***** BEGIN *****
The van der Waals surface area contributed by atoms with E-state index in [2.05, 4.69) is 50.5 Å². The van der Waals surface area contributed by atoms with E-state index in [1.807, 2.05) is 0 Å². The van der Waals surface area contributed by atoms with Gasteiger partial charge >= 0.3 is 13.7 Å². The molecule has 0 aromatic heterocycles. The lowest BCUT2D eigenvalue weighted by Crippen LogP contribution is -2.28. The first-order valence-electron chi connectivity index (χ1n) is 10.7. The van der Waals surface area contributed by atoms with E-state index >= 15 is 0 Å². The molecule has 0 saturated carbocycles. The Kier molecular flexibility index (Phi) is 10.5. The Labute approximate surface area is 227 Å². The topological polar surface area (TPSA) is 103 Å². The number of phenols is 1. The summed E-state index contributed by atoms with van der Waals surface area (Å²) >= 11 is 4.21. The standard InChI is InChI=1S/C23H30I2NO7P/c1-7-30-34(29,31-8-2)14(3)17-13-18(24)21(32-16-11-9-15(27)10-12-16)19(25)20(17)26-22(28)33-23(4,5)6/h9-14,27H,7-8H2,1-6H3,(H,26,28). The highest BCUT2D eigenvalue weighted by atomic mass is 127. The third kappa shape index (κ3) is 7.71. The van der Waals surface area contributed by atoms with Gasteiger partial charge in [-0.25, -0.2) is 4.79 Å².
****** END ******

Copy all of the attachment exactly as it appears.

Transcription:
The van der Waals surface area contributed by atoms with E-state index in [2.05, 4.69) is 50.5 Å². The van der Waals surface area contributed by atoms with E-state index in [1.807, 2.05) is 0 Å². The van der Waals surface area contributed by atoms with Gasteiger partial charge >= 0.3 is 13.7 Å². The molecule has 0 aromatic heterocycles. The lowest BCUT2D eigenvalue weighted by Crippen LogP contribution is -2.28. The first-order valence-electron chi connectivity index (χ1n) is 10.7. The van der Waals surface area contributed by atoms with E-state index >= 15 is 0 Å². The molecule has 0 saturated carbocycles. The Kier molecular flexibility index (Phi) is 10.5. The Labute approximate surface area is 227 Å². The topological polar surface area (TPSA) is 103 Å². The number of phenols is 1. The summed E-state index contributed by atoms with van der Waals surface area (Å²) >= 11 is 4.21. The standard InChI is InChI=1S/C23H30I2NO7P/c1-7-30-34(29,31-8-2)14(3)17-13-18(24)21(32-16-11-9-15(27)10-12-16)19(25)20(17)26-22(28)33-23(4,5)6/h9-14,27H,7-8H2,1-6H3,(H,26,28). The highest BCUT2D eigenvalue weighted by atomic mass is 127. The third kappa shape index (κ3) is 7.71. The van der Waals surface area contributed by atoms with Gasteiger partial charge in [-0.25, -0.2) is 4.79 Å².